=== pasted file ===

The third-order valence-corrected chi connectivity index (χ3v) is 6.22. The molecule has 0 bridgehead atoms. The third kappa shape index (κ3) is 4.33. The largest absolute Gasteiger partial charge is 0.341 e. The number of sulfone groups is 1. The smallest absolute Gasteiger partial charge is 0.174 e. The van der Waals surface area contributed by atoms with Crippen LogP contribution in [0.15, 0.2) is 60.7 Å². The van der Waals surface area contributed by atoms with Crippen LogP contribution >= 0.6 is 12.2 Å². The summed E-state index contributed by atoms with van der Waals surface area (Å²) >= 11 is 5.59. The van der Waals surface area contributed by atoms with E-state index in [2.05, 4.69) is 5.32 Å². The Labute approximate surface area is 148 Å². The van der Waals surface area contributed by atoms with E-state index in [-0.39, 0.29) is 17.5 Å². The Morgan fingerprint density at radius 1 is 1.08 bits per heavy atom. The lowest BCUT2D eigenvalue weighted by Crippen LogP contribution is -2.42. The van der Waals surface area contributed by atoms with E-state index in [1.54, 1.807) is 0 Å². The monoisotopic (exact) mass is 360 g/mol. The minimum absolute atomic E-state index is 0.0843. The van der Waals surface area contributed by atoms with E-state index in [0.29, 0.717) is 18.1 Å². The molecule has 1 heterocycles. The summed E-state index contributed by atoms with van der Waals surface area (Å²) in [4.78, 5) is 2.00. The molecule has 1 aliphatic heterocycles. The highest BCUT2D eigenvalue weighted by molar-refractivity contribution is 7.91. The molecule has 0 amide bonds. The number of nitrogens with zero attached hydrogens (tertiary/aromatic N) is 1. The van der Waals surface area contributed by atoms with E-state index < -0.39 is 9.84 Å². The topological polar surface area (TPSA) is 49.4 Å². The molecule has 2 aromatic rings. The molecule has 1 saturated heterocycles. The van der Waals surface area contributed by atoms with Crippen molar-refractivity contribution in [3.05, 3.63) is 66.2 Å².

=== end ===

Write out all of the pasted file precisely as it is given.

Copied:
The third-order valence-corrected chi connectivity index (χ3v) is 6.22. The molecule has 0 bridgehead atoms. The third kappa shape index (κ3) is 4.33. The largest absolute Gasteiger partial charge is 0.341 e. The number of sulfone groups is 1. The smallest absolute Gasteiger partial charge is 0.174 e. The van der Waals surface area contributed by atoms with Crippen LogP contribution in [0.15, 0.2) is 60.7 Å². The van der Waals surface area contributed by atoms with Crippen LogP contribution >= 0.6 is 12.2 Å². The summed E-state index contributed by atoms with van der Waals surface area (Å²) >= 11 is 5.59. The van der Waals surface area contributed by atoms with E-state index in [2.05, 4.69) is 5.32 Å². The Labute approximate surface area is 148 Å². The van der Waals surface area contributed by atoms with E-state index in [-0.39, 0.29) is 17.5 Å². The Morgan fingerprint density at radius 1 is 1.08 bits per heavy atom. The lowest BCUT2D eigenvalue weighted by Crippen LogP contribution is -2.42. The van der Waals surface area contributed by atoms with E-state index in [1.54, 1.807) is 0 Å². The monoisotopic (exact) mass is 360 g/mol. The minimum absolute atomic E-state index is 0.0843. The van der Waals surface area contributed by atoms with E-state index in [0.29, 0.717) is 18.1 Å². The molecule has 1 heterocycles. The summed E-state index contributed by atoms with van der Waals surface area (Å²) in [4.78, 5) is 2.00. The molecule has 1 aliphatic heterocycles. The highest BCUT2D eigenvalue weighted by molar-refractivity contribution is 7.91. The molecule has 0 amide bonds. The number of nitrogens with zero attached hydrogens (tertiary/aromatic N) is 1. The van der Waals surface area contributed by atoms with E-state index < -0.39 is 9.84 Å². The topological polar surface area (TPSA) is 49.4 Å². The molecule has 2 aromatic rings. The molecule has 1 saturated heterocycles. The van der Waals surface area contributed by atoms with Crippen molar-refractivity contribution in [3.05, 3.63) is 66.2 Å².